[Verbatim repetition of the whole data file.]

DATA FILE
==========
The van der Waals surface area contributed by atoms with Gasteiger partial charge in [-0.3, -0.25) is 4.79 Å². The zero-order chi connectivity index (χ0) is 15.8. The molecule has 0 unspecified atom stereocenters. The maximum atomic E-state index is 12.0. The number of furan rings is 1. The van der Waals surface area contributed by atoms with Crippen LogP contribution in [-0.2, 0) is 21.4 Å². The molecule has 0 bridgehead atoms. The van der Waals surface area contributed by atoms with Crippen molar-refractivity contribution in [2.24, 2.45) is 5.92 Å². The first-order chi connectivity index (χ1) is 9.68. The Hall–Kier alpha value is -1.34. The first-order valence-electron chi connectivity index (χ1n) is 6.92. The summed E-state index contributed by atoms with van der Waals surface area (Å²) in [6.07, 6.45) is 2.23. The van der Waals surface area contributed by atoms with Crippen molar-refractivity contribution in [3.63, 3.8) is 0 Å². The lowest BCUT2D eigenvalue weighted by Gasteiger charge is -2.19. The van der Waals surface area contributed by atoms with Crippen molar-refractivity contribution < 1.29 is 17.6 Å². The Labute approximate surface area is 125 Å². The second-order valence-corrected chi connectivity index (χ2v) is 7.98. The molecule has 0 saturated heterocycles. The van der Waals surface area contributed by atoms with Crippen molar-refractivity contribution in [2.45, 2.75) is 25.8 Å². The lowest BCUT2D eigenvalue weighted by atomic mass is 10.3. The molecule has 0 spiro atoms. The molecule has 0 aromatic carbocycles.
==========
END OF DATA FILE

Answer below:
The van der Waals surface area contributed by atoms with Gasteiger partial charge in [-0.3, -0.25) is 4.79 Å². The zero-order chi connectivity index (χ0) is 15.8. The molecule has 0 unspecified atom stereocenters. The maximum atomic E-state index is 12.0. The number of furan rings is 1. The van der Waals surface area contributed by atoms with Crippen LogP contribution in [-0.2, 0) is 21.4 Å². The molecule has 0 bridgehead atoms. The van der Waals surface area contributed by atoms with Crippen molar-refractivity contribution in [2.24, 2.45) is 5.92 Å². The first-order chi connectivity index (χ1) is 9.68. The Hall–Kier alpha value is -1.34. The first-order valence-electron chi connectivity index (χ1n) is 6.92. The summed E-state index contributed by atoms with van der Waals surface area (Å²) in [6.07, 6.45) is 2.23. The van der Waals surface area contributed by atoms with Crippen molar-refractivity contribution in [3.63, 3.8) is 0 Å². The lowest BCUT2D eigenvalue weighted by Gasteiger charge is -2.19. The van der Waals surface area contributed by atoms with Crippen molar-refractivity contribution < 1.29 is 17.6 Å². The Labute approximate surface area is 125 Å². The second-order valence-corrected chi connectivity index (χ2v) is 7.98. The molecule has 0 saturated heterocycles. The van der Waals surface area contributed by atoms with Crippen molar-refractivity contribution in [2.45, 2.75) is 25.8 Å². The lowest BCUT2D eigenvalue weighted by atomic mass is 10.3. The molecule has 0 spiro atoms. The molecule has 0 aromatic carbocycles.